- Total of $110 million prize money
- Each player guaranteed a minimum of $30,000
- Prize money to be distributed among federation & players
WHAT HAPPENED? FIFA will dole out $110 million in prize money to the 32 participating teams, which is close to a four-fold increase from the $30 million in 2019, allocated for 24 teams. Each player in the new scheme is guaranteed to receive $30,000, while the winning team members will pocket $270,000 each - the first time ever that women players will receive guaranteed pay at a World Cup.
THE BIGGER PICTURE: FIFA is expected to distribute $152 million to the 32 teams, which includes performance-based funds ($110 million), club benefits program ($11.5 million) and preparation money ($30.7 million). The winning team is set to receive $10.5 million, out of which $6.2 million will go directly to the players. At the same time, the remaining amount will be handed over to the federation, which FIFA expects will be reinvested in women’s soccer programs across the pyramid in that nation.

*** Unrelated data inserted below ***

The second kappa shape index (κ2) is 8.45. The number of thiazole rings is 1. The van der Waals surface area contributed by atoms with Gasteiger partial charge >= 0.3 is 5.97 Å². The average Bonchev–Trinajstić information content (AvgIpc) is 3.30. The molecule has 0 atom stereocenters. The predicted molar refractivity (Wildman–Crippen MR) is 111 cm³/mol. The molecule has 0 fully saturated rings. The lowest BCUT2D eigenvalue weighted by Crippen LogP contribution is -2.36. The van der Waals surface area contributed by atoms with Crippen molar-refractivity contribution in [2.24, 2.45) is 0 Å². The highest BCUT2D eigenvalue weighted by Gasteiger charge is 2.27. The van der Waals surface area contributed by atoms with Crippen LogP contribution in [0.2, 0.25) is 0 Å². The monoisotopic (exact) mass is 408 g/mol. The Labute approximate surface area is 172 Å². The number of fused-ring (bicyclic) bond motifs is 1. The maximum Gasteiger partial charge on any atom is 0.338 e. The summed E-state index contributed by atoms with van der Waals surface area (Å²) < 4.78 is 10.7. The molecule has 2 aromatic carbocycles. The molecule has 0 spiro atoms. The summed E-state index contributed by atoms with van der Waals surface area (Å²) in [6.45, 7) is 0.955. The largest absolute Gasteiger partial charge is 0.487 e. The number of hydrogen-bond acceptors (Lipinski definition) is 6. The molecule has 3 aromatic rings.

|Stage||Member Association Prize Money||Per-player Prize Money|
|Round of 16||$1,870,000||$60,000|
WHAT THEY SAID?: FIFPro released a statement following the development which read: “The confirmation of equal conditions and guaranteed per-player performance compensation at next month’s World Cup represents not only the outcome of tremendous global collective action by over 150 national team players, under the umbrella of FIFPRO and its member unions; but a constructive negotiation with FIFA over the past months. They have listened to the voice of the players and we have taken steps towards greater gender equity in our game at its highest levels. The legacy of this action is by the players, for the players, of both today and tomorrow.”
IN TWO PHOTOS:GettyGetty
WHAT NEXT? The 2023 FIFA Women's World Cup will start on July 20, with co-hosts New Zealand taking on Norway.